Education, economy and immigrants addressed by legislators at Little Falls forum

By Gabby LandsverkStaff Writer

Education, nursing homes and rural business growth were among priorities for local legislators in the most recent session, according to Sen. Paul Gazelka, R-Nisswa, and Rep. Ron Kresha, R-Little Falls,

About 30 people showed up to hear Gazelka and Kresha summarize the most recent legislative special session, address important current events and field questions from local residents.

Among the accomplishments at the Capitol was a 2 percent funding increase for the next two years, Kresha said, and a total of more than $1 billion more in the budget for education.

In addition, a large portion of funding was allocated to long-term care facilities.

“We’ve got an aging population that paid a substantial amount of taxes and have paid their dues as citizens. Now they’re going into the later stages of their lives and we’ve got to make sure we’re there for them,” Kresha said.

Scott Allen of the Little Falls Care Center spoke at the meeting to thank Kresha and Gazelka for their work.

Gazelka said the Senate had worked to make funding rates consistent for nursing homes across the state to reduce disparities between rural and metro facilities.

“It was a huge win for rural nursing homes,” Gazelka said.


Other legislation passed by the Senate included allowing gun owners to purchase a suppressor, which reduces gun noise but is not the same as a silencer, and “easing up” on environmental regulations Gazelka said were prohibiting the growth of industries, particularly the mining industry.

“We had to help them. I know some environmentalists thought that was not the right approach, but I really do believe we’re trying to find the balance of environment and job growth and I think we hit that,” Gazelka said.

He added that the updates from the Capitol also include what was not accomplished.

“It’s also important to say what we did not do,” Gazelka said.

Among these were included the gas tax increase and universal pre-kindergarten and agricultural buffer regulations, which the legislators opposed due to lack of popular support.

“Those, I think, are some wins,” Gazelka said.

He added that other items that weren’t addressed would be prioritized in the next session, such as transportation funding for roads and bridges and tax reductions.

Kresha hopes the next session will see more progress on his work to attract broadband providers to rural areas.

“I didn’t get as far as I’d like on broadband,” Kresha said.

Among the comments expressed by local residents were concerns about undocumented immigrants obtaining driver’s licenses as well as refugee resettlement, and how that might create tension in the local community.

“Refugee resettlement is a tough issue,” Kresha said. “It creates real problems for communities that wrestle with that.”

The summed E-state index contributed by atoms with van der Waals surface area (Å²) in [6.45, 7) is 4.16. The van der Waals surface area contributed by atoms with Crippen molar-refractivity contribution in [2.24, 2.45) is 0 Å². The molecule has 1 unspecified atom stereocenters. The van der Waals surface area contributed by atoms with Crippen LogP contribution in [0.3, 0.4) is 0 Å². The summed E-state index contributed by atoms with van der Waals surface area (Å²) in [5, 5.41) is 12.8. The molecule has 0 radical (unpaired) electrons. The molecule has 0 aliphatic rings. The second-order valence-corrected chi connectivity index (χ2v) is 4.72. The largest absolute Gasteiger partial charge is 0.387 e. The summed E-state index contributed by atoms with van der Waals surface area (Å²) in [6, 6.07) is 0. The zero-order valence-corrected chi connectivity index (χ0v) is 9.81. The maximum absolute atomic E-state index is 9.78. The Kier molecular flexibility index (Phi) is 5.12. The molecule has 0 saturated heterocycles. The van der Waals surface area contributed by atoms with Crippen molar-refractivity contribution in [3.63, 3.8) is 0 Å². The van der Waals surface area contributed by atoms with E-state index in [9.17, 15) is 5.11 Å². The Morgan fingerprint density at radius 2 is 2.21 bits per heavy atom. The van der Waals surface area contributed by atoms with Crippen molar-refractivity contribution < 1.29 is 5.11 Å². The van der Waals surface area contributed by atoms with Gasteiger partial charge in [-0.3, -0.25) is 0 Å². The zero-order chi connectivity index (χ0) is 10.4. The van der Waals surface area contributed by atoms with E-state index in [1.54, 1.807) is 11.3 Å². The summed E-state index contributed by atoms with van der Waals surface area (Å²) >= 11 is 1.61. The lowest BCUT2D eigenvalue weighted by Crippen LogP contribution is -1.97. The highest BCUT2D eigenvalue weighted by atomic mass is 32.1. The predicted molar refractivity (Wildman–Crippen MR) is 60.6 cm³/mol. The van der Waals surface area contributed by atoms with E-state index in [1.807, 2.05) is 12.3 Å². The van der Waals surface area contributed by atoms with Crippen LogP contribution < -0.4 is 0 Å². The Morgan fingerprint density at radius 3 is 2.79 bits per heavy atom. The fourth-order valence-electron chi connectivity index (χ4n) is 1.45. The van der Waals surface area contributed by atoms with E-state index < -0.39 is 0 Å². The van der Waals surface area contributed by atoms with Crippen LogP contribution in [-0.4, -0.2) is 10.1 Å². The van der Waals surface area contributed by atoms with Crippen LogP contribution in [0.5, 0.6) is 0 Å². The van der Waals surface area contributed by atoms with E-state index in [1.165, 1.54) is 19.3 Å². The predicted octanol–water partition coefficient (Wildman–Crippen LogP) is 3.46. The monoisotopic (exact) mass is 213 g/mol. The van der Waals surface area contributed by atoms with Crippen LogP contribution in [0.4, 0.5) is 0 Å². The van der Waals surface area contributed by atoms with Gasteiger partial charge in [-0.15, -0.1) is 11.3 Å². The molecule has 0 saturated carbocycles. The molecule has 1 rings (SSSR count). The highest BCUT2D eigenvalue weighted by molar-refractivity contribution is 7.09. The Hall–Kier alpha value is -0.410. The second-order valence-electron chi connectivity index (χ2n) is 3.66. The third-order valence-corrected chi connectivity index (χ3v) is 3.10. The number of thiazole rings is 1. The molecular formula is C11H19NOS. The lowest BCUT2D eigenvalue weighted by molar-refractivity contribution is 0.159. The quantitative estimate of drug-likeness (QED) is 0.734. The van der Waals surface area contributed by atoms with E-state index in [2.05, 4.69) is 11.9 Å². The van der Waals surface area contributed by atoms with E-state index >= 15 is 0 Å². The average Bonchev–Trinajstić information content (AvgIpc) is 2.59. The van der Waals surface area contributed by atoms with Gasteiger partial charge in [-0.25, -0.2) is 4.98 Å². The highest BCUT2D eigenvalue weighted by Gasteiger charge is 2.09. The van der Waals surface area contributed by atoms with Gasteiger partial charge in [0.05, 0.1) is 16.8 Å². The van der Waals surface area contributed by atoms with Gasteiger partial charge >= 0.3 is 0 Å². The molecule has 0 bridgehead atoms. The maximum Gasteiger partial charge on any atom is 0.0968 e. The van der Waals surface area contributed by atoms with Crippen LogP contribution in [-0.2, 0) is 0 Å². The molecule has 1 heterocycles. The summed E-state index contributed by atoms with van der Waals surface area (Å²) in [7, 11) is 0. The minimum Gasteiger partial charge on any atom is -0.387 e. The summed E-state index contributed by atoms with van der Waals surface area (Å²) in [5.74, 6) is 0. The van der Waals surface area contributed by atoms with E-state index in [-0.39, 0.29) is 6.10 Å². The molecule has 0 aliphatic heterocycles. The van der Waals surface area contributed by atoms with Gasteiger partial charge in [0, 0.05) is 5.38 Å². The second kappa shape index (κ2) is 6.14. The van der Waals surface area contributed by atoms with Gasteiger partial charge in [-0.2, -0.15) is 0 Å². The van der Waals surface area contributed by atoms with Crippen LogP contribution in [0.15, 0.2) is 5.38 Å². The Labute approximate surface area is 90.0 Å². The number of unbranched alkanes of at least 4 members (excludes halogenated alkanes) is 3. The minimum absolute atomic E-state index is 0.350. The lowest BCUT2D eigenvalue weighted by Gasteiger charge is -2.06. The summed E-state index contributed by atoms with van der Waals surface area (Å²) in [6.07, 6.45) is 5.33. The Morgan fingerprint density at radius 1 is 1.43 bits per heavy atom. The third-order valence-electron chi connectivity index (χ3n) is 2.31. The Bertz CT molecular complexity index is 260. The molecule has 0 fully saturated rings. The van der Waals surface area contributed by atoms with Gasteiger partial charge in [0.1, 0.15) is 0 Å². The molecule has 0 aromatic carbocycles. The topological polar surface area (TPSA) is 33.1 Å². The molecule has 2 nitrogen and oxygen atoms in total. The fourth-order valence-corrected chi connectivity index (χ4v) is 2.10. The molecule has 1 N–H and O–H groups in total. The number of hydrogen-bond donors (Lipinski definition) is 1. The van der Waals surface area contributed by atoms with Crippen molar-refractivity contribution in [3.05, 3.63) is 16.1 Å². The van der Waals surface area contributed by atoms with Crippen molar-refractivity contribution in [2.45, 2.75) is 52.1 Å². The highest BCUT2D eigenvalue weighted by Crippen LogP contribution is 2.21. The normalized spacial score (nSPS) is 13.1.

Kresha acknowledged the concerns, but said going through the Capitol was likely not the best solution to the problem.

“I’m not going to pass legislation to keep a subset of the population from coming into communities. It’s not going to happen,” he said. “I don’t believe the solution is just to say ‘go away’ … there needs to be a path to citizenship to make them a part of the community. Too often we’re lumping everyone into the same category. We need to be more understanding and find solutions instead of just beating people down. … These are good people.”

Gazelka addressed questions about recent major events, including the Supreme court’s decision to legalize gay marriage nationwide.

“This is without a doubt a collision course of two cultural ideas way opposed to each other,” Gazelka said.

At the end of the regular session, Gazelka had introduced a bill known as the Freedom of Conscience Bill to allow vendors to refuse services to gay and lesbian weddings due to religious or other objections.

“The government is punishing people for their beliefs,” Gazelka said. “My legislation is trying to find a place to allow both sides to live as they please.”

Gazelka referenced a lawsuit from 2009 in Morrison County in which a local business was sued for refusing to provide services for a gay wedding. The business was ordered to pay $9,000 for the wedding to be held at another venue.

Gazelka was also asked about the recent debate concerning whether the Confederate flag should be prohibited from being flown at government buildings. While Gazelka said he didn’t have enough experience with the issue to have an opinion, he did commend the peaceful response of the nation’s leaders and the South Carolina community to the recent shooting in Charleston.

“The response to that, choosing to forgive him, that’s amazing grace,” Gazelka said. “There were no riots and protests. That’s a great example of using our faith and following Christ.”

The next legislative session for the Minnesota Senate and House of Representatives begins in March 2016.

  • John Snell

    Senator Gazelka is back on his homophobia horse again. Maybe someone should point out to our elected insurance agent that in the Minnesota Bill of Rights we already have a Freedom of Conscience, section 16 under Article one. Gazelka crafted although renamed from other states Freedom of Religion bills.these were nationally rejected. He should just amend section 16 to include discrimination of gays and lesbians. Yes Government does punish businesses that break the law.

  • robin hensel

    Notice how the reporter protects the name of the “local residents” who commented on refugee resettlement and undocumented immigrants. Wonder why their names were omitted?

  • newpolitiq7